Leaders who kill team spirit | Sunday Observer

Leaders who kill team spirit

21 May, 2023

A workplace is a beautiful sanctuary if we can promote and ensure a nice cross functional collaboration for synergy for maximisation of returns and equally importantly to improve job satisfaction by inculcating the family culture – which in the end builds a powerful sustainable business with happy people who share the same human values.

A business organisation is a melting pot of people, processes, and actions coming together to work towards a common goal. This is something that has to be built with the right leadership from the top. The leader has to set the tone, live by principle and promote it with every word he says and every action he engages in. And that’s respected and admired leadership.

When a business grows, there are many moving parts, and they clash and clank frequently. When the operating environment is very tough, employees going beyond their core job and assisting each other within their limitations can be very useful especially when you have tight budgets. Cross-functional collaboration is an antidote to that chaos. It helps cross-functional teams build harmony across the organisation through which to create business value.

Working in silos is a common phenomenon in many organisations – that have bygone cultures and holding on to old school theories in particular. It refers to the practice of individual teams or departments working independently and not sharing responsibilities and helping each other to maximise the returns on invested capabilities in people.

When managers are expected to work in silos, there is little collaboration between different functional groups, which can lead to duplication of efforts and inefficient use of resources leading to losses.

Different perspectives

One major challenge of working in silos is that it limits the use of capabilities among different teams or departments. This lack of communication can result in misunderstandings, miscommunications, and even conflicts between team members.

When employees work solely within their departmental boundaries, they may miss out on valuable insights from others who have different perspectives on the same problem. The reason why organisations recruit managers with diverse backgrounds is to enhance the organisational capacity in terms of knowledge and skills so as a team you own the best.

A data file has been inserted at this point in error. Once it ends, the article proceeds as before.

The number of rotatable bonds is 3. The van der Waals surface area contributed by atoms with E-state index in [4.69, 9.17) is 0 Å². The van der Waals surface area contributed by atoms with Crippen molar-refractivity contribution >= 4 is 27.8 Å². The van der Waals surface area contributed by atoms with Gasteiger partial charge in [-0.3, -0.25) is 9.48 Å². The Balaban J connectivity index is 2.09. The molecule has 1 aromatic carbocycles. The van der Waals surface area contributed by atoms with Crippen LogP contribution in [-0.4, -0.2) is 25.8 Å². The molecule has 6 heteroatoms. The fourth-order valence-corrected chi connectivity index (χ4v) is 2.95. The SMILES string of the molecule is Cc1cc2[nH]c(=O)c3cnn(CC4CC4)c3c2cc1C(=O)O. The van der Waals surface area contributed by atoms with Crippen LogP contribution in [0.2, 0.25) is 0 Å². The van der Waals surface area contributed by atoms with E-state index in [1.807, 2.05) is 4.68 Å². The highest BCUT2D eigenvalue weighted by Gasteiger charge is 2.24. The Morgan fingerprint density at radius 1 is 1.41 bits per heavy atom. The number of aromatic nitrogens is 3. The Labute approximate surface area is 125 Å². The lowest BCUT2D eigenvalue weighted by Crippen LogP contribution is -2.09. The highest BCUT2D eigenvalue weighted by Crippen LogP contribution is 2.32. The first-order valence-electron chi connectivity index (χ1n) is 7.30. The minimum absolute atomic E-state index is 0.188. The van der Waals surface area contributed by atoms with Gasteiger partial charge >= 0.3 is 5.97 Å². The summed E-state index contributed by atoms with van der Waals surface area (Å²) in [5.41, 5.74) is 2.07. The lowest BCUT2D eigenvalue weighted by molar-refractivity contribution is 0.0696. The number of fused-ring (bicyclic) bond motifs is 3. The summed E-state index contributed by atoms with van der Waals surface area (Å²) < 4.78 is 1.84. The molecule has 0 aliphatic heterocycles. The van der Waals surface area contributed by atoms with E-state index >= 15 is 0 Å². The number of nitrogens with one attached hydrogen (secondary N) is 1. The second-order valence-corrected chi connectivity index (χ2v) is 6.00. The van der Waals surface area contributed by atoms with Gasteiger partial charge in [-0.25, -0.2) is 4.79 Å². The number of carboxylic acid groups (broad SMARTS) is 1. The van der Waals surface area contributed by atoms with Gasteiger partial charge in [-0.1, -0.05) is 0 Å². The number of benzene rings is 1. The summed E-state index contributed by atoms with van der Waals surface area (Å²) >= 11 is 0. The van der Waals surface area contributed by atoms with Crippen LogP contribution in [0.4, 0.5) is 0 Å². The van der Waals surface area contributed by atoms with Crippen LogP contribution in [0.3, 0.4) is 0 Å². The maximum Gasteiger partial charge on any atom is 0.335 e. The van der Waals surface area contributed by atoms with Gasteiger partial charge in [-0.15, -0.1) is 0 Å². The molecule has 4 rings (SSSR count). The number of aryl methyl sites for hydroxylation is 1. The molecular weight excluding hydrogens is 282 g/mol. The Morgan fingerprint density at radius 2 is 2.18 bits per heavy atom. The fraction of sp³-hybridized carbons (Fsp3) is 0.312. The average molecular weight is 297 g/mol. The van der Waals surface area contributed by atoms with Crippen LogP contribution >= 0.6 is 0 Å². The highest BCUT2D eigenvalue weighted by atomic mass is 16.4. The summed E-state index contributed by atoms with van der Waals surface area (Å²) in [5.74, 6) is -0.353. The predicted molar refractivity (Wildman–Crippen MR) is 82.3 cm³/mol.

Breaking down silos also requires a shift in organisational culture. Leaders need to encourage open communication, collaboration, and knowledge-sharing among employees at all levels. This includes providing opportunities for training and development that emphasise the importance of working together towards common goals. In doing so, organisations can foster a culture of collaboration that enables them to adapt quickly to changing circumstances and drive better results over time. Over time, when department members become hyper-focused on their own processes, it becomes easy for team members to get stuck in old ways of thinking and doing things.

Improving cross-functional collaboration allows teams and departments to share ideas more freely. This, in turn, can challenge some of that stale thinking and breathe new life into each department and the organisation as a whole. Through practice of modern leadership old ideas are challenged and different perspectives are introduced, new ideas and perspectives can emerge to move the organisation forward and gain a competitive edge.


Clearly, there are many ways in which an organisation of any size can benefit from strong cross-functional collaboration. Of course, getting to that point of interdepartmental teamwork isn’t always a walk in the park. In fact, there are many common challenges that functional managers and other professionals face while trying to encourage cross-functional collaboration in the workplace. When diverse teams lack a shared understanding, it can be difficult for them to work together successfully because no one’s on the same page.

Right context

The best thing you can do in this situation is to make sure that everyone involved in a cross-functional collaboration initiative has the right context. You can achieve this with clear communication with all team members involved in the collaboration: Openly discuss why a project is important, how it ties into big-picture company goals, why the teams are collaborating in the first place. To be able to do this, leadership is critical. If you hold on to old school theories, then you hinder the efforts of functional leaders seeing the value on their own and making an effort to collaborate. And at the end the organisation suffers.

Modern organisations that never fail; be it rain or sunshine, practice these philosophies to face the real world challenges. Any person providing the leadership to an organisation should realise the value of collaboration amongst the key members for multiple rationale reasons; Promote synergy to minimise cost, use of talents invested in, ensure a culture of tem performance and job satisfaction to retain the critical talent for business sustainability in this very volatile economic environment.

In a perfect world, teams would collaborate seamlessly across departments. In reality, though, this is rarely the case — unless top most leaders encourage and make this happen.